Wednesday, August 1, 2012

Paul R. Gugliuzza—Rethinking Federal Circuit Jurisdiction

Does the Federal Circuit’s non-patent caseload impact the development of its patent jurisprudence? In Rethinking Federal Circuit Jurisdiction, 100 Geo. L.J. 1437 (2012), Professor Paul R. Gugliuzza (University of Florida Levin College of Law) argues that the Federal Circuit’s non-patent docket might underexpose the court to relevant issues impacting innovation policy and that the court’s concentrated patent docket may marginalize some of its non-patent cases. Professor Gugliuzza concludes by proposing a framework for a reimagined Federal Circuit docket that would rectify these problems.

Despite the Federal Circuit’s fame for its exclusive jurisdiction over appellate patent law, a majority of the court’s cases involve non-patent matters, such as veteran benefits and government contracts cases, among others. These non-patent areas that comprise nearly sixty percent of the court’s docket were previously within the jurisdiction of several “specialized” courts that Congress collapsed into the Federal Circuit. Professor Gugliuzza suggests that Congress may have assembled the court’s current docket out of convenience rather than to generalize the court’s exposure to legal issues.

Professor Gugliuzza argues that the Federal Circuit’s non-patent jurisdiction does not provide the court a broad enough perspective to properly understand factors that affect innovation. Since nearly all of the non-patent cases before the Federal Circuit involve the federal government, the court is underexposed to market forces that might motivate innovation. More broadly, Professor Gugliuzza argues that the Federal Circuit’s non-patent docket may be too specialized itself to sufficiently generalize the court’s patent jurisprudence. Further, the extensive statutory and regulatory nature of veteran benefits, government contracts, and tariff schedules may explain the court’s preference for bright-line rules.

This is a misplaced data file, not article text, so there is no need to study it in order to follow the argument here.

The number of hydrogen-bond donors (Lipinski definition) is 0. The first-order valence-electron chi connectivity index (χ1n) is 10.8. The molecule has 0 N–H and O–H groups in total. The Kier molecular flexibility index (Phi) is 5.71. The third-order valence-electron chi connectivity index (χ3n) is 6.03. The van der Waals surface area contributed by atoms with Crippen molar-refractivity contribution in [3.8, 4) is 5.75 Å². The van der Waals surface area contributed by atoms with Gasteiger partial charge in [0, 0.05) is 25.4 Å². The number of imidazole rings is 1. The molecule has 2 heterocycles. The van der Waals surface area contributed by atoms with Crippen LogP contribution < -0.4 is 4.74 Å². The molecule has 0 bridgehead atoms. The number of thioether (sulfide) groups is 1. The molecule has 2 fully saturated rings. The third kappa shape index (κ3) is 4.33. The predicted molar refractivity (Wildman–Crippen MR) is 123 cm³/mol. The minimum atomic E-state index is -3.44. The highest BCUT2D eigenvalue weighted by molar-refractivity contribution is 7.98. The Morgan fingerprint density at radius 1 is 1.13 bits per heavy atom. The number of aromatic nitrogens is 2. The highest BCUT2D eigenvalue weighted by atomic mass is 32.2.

While the Federal Circuit’s non-patent docket may impair patent jurisprudence, Professor Gugliuzza argues that the inverse might also be true. The quantity and frequency of patent cases has significantly increased since the court’s creation and patent law undoubtedly consumes a disproportionate amount of the court’s time. Professor Gugliuzza suggests that this increasing focus on patent law (among other factors) may marginalize certain types of Federal Circuit cases.

Professor Gugliuzza proposes a novel solution to the “patent crisis”: revamp the entire breadth of Federal Circuit appellate jurisdiction. He suggests that Congress redistribute cases involving veterans benefits, government contracts, and government personnel cases among the regional circuits. He further proposes that the Federal Circuit hear a cross-section of cases currently appealed to the regional circuits to help generalize the court’s docket.

Professor Gugliuzza's proposals have triggered a debate at the Georgetown Law Journal. A response to the Gugliuzza article has been published and will soon be followed by a second response and a reply by Professor Gugliuzza. [Written Description will discuss all the pieces on this blog in one post after they are all published.] It is not surprising that Professor Gugliuzza's article has received so much attention. Concern about the Federal Circuit’s patent jurisprudence has become relatively commonplace among scholars. See e.g. Craig Allen Nard & John T. Duffy, Rethinking Patent Law’s Uniformity Principle, 101 Nw. U. L. Rev. 1619 (2007); Rochelle Cooper Dreyfus, The Federal Circuit: A Continuing Experiment in Specialization, 54 Case W. Res. L. Rev. 769 (2004); Dan L. Burk & Mark A. Lemley, The Patent Crisis and How the Courts Can Solve It (2009). By identifying more variables in the Federal Circuit/patent law equation, Professor Gugliuzza’s article provides a bold and thought-provoking approach to injecting some beneficial generalizing influence into the court’s docket.

Drafted by Derik Sanders (, a 2014 Juris Doctor Candidate at SMU Dedman School of Law and research assistant to Professor Sarah Tran.

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